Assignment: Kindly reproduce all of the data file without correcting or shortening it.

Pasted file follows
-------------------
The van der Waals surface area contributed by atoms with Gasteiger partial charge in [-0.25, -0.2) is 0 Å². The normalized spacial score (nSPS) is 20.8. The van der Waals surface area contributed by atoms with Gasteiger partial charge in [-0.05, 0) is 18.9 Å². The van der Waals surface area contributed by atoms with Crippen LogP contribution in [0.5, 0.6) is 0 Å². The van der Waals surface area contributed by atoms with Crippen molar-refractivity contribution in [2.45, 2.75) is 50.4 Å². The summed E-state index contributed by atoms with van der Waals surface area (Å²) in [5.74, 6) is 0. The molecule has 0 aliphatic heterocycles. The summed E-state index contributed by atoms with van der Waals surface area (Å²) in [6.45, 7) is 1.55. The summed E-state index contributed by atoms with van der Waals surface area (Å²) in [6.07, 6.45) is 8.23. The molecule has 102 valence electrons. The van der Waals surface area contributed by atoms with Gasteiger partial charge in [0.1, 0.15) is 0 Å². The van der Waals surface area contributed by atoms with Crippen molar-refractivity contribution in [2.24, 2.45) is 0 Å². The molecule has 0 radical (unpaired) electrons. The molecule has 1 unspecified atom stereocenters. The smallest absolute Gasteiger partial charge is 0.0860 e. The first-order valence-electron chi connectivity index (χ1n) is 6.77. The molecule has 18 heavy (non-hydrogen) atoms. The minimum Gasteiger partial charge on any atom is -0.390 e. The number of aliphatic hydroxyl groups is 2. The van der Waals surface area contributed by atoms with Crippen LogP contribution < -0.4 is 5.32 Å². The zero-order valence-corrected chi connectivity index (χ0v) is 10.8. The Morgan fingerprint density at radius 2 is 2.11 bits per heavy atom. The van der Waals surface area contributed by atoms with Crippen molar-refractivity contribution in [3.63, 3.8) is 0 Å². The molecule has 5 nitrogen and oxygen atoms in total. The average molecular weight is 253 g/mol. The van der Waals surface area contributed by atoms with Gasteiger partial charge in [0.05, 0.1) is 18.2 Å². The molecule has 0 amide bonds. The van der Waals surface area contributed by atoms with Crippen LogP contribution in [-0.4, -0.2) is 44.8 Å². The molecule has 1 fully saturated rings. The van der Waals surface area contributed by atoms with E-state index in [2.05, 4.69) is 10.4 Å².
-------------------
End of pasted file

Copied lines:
The van der Waals surface area contributed by atoms with Gasteiger partial charge in [-0.25, -0.2) is 0 Å². The normalized spacial score (nSPS) is 20.8. The van der Waals surface area contributed by atoms with Gasteiger partial charge in [-0.05, 0) is 18.9 Å². The van der Waals surface area contributed by atoms with Crippen LogP contribution in [0.5, 0.6) is 0 Å². The van der Waals surface area contributed by atoms with Crippen molar-refractivity contribution in [2.45, 2.75) is 50.4 Å². The summed E-state index contributed by atoms with van der Waals surface area (Å²) in [5.74, 6) is 0. The molecule has 0 aliphatic heterocycles. The summed E-state index contributed by atoms with van der Waals surface area (Å²) in [6.45, 7) is 1.55. The summed E-state index contributed by atoms with van der Waals surface area (Å²) in [6.07, 6.45) is 8.23. The molecule has 102 valence electrons. The van der Waals surface area contributed by atoms with Gasteiger partial charge in [0.1, 0.15) is 0 Å². The van der Waals surface area contributed by atoms with Crippen molar-refractivity contribution in [2.24, 2.45) is 0 Å². The molecule has 0 radical (unpaired) electrons. The molecule has 1 unspecified atom stereocenters. The smallest absolute Gasteiger partial charge is 0.0860 e. The first-order valence-electron chi connectivity index (χ1n) is 6.77. The molecule has 18 heavy (non-hydrogen) atoms. The minimum Gasteiger partial charge on any atom is -0.390 e. The number of aliphatic hydroxyl groups is 2. The van der Waals surface area contributed by atoms with Crippen LogP contribution < -0.4 is 5.32 Å². The zero-order valence-corrected chi connectivity index (χ0v) is 10.8. The Morgan fingerprint density at radius 2 is 2.11 bits per heavy atom. The van der Waals surface area contributed by atoms with Crippen molar-refractivity contribution in [3.63, 3.8) is 0 Å². The molecule has 5 nitrogen and oxygen atoms in total. The average molecular weight is 253 g/mol. The van der Waals surface area contributed by atoms with Gasteiger partial charge in [0.05, 0.1) is 18.2 Å². The molecule has 0 amide bonds. The van der Waals surface area contributed by atoms with Crippen LogP contribution in [-0.4, -0.2) is 44.8 Å². The molecule has 1 fully saturated rings. The van der Waals surface area contributed by atoms with E-state index in [2.05, 4.69) is 10.4 Å².